However, Bolsonaro garners little institutional support within Brazil. At present, he is a politician without a political party, having split from the Social Liberal Party (PSL) last November over a spat with party godfather Luciano Bivar. Bolsonaro’s intention is to eventually create a political party called Alliance for Brazil, taking half of the PSL with him, but the still inchoate effort means that the Alliance currently lacks any legal status. Instead, in municipal elections in November, allies of the president will have to run under the banner of other parties. The expectation is that the winners will switch affiliations once the Alliance is an official political party. But should they fail to do so, it could leave Bolsonaro without institutional backing and searching for a new party as he heads into his reelection campaign.

Of course, Brazil’s party system was always unlikely to be a reservoir of support for a president seeking solace in difficult times. Bolsonaro ran for president on the PSL’s platform, but it was merely a temporary home. Over the course of his three-decade political career, he has belonged to no fewer than nine political parties. With dozens of parties enjoying representation in Brazil’s Congress, the Brazilian party system is highly fragmented and remains largely unconsolidated. For instance, the two largest parties in Brazil’s lower house each possess a mere 10 percent of the seats. Brazilian political parties are mostly ideologically amorphous, lending ample opportunity for institutionalized graft as unwieldy governing coalitions attempt to hold together and pass legislation by any means possible. The resulting “coalitional presidentialism” can make politics in Brasília feel like a never-ending game of musical chairs.

By contrast, the consolidated political party system in the United States (and party polarization) lends itself as an obvious font of stability for presidents during troubled times. Indeed, Trump relies on a wellspring of support among registered Republicans, reaching as high as 94 percent in a recent Gallup poll. Over 82 percent of Republicans approve of the Trump administration’s response to the pandemic. Stratospheric levels of party support have allowed Trump to weather controversies and mitigate the fallout. Yet Trump’s electoral standing seems to be withering, and, according to most polls, he trails former Vice President Joe Biden nationally ahead of the presidential election.

Biden appears keen to press what his campaign feels is an electoral advantage on the handling of the pandemic, repeatedly drawing attention to the country’s death toll and stubbornly high caseloads. Unlike in Bolsonaro’s case, U.S. data shows that many Americans do blame the Trump administration for its handling of the pandemic. Indeed, recent polls taken just after Trump’s hospitalization demonstrate a widening lead for Biden, with a clear majority of Americans believing Trump could have avoided the virus were it not for his cavalier attitude.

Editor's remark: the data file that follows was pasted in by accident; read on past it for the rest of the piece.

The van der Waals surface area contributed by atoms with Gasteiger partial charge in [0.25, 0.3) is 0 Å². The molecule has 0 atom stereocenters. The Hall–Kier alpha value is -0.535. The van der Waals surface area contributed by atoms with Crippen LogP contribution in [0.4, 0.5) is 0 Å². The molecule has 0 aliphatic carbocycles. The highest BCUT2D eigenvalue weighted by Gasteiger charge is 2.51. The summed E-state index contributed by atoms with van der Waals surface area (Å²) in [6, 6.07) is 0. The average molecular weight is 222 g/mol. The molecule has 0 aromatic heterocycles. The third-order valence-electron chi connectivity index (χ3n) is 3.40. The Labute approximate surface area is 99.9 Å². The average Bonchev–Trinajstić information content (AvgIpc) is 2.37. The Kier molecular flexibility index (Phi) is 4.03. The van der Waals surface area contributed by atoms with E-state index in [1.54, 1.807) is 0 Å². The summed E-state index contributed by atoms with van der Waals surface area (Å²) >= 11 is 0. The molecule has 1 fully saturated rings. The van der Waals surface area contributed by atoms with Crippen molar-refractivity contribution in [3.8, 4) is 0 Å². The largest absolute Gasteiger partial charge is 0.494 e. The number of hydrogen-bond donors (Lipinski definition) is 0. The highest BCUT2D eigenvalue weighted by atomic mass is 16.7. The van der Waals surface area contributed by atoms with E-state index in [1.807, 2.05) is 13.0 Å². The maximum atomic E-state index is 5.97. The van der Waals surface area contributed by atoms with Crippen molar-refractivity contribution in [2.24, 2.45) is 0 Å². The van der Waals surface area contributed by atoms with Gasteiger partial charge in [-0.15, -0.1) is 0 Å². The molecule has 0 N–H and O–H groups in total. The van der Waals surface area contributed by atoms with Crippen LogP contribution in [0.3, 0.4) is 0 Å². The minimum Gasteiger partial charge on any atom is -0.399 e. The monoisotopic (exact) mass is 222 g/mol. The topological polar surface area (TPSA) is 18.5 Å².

Meanwhile, like Bolsonaro, Trump has been eager to document how little COVID-19 has slowed his pace. In addition to frequent social media updates, he greeted supporters outside Walter Reed National Military Medical Center in a SUV on Sunday night. Critics even accused the Trump administration of staging several photos purporting to show him hard at work. (On closer examination, Trump may have been signing blank pieces of paper.) Trump also announced he will depart the hospital early, returning to the White House Monday evening. While Bolsonaro’s political messaging during his recovery period may have helped to rally support with his base, Trump already commands sky-high approval ratings from his.

Yet Bolsonaro’s political comeback may offer a cautionary tale for Trump. In the middle of the summer, analysts wondered aloud if Bolsonaro would survive politically or suffer humiliation and impeachment. Now, his once moribund presidency has been resuscitated and stabilized—at least in the short term. Although Bolsonaro lacks the natural refuge of a consolidated party system for support, his rapid recovery seemed to confirm his narrative that COVID-19 is just a little flu, and now he has been rewarded with buoyed reelection prospects. While Trump can count on robust party support, he encounters a highly uncertain reelection landscape. If there is a lesson from Trump’s fellow populists in Brasília, it is this: If he is to neutralize Biden’s electoral advantage on his administration’s handling of COVID-19, and on an expedited timeframe, he must use his recovery as a sign of political strength and a metaphor that the United States will also prevail over the pandemic.

Ryan C. Berg is a research fellow at the American Enterprise Institute, where his research includes Latin American foreign-policy issues.